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Understanding key ratios of different industries is crucial for investors, analysts, and business owners alike. These ratios provide a snapshot of a company’s financial health and performance within its industry. They can be used to compare companies within the same sector, identify trends, and make informed decisions.

Let’s delve into some key ratios of various industries and their main levers:

1. Retail Industry:

Main Levers: Inventory turnover, sales per square foot, and gross margin return on investment (GMROI).

Key Ratios: Inventory turnover ratio (Cost of Goods Sold/Inventory), which indicates how quickly a company sells its inventory. A higher ratio is generally better as it suggests strong sales.

Best Example: Walmart, with its efficient inventory management system, often has a high inventory turnover ratio.

Worst Example: J.C. Penney has struggled with inventory management in the past, leading to lower inventory turnover ratios.

2. Technology Industry:

Main Levers: Research & Development (R&D) expenditure, sales growth, and profit margins.

Key Ratios: R&D/Sales ratio indicates how much a company is investing in innovation relative to its sales. A higher ratio could suggest future growth but also higher risk.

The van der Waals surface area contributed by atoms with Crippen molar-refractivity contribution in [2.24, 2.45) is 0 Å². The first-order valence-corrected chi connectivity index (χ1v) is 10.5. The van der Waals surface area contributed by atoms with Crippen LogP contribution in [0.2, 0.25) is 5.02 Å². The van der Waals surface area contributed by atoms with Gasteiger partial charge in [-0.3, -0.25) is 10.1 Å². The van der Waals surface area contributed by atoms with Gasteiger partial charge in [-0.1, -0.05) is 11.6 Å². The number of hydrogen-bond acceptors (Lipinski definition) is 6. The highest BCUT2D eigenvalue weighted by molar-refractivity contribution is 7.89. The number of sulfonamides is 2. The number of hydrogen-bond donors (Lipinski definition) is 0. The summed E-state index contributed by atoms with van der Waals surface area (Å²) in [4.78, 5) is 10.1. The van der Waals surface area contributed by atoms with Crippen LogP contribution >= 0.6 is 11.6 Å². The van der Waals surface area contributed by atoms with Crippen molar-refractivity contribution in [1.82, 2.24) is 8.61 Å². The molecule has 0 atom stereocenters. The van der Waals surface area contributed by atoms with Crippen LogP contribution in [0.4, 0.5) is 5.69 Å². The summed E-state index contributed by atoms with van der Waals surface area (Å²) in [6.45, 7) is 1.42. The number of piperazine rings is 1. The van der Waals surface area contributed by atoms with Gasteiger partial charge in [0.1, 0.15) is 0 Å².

Best Example: Alphabet Inc., Google’s parent company, consistently invests heavily in R&D.

Worst Example: BlackBerry Limited had high R&D expenses but failed to translate this into successful products.

3. Banking Industry:

Main Levers: Interest rates, loan defaults, and regulatory capital requirements.

Key Ratios: Return on Assets (ROA) measures profitability relative to total assets. Higher ROA indicates more efficient use of assets.

Best Example: JPMorgan Chase typically has a high ROA compared to other banks.

Worst Example: Deutsche Bank has struggled with low ROA due to high costs and legal issues.

4. Manufacturing Industry:

Main Levers: Production efficiency, raw material costs, and labour costs.

Key Ratios: Gross Margin (Sales – Cost of Goods Sold/Sales) measures the percentage of sales revenue that the company retains after incurring direct costs associated with producing goods. A higher ratio indicates better profitability.

Best Example: Apple Inc. has consistently high gross margins due to its premium pricing strategy.

Worst Example: General Motors has lower gross margins due to high production and labour costs.

5. Healthcare Industry:

Main Levers: Research & Development, regulatory approval, and patient outcomes.

Key Ratios: R&D/Sales ratio is also crucial in this industry. It indicates how much a company is investing in developing new treatments.

Best Example: Johnson & Johnson consistently invests in R&D, leading to a robust pipeline of products.

Worst Example: Valeant Pharmaceuticals faced criticism for its strategy of acquiring companies instead of investing in R&D.

These are just a few examples. Each industry has its unique set of key ratios and main levers that drive performance. Understanding these can provide valuable insights into a company’s financial health and competitive position within its industry.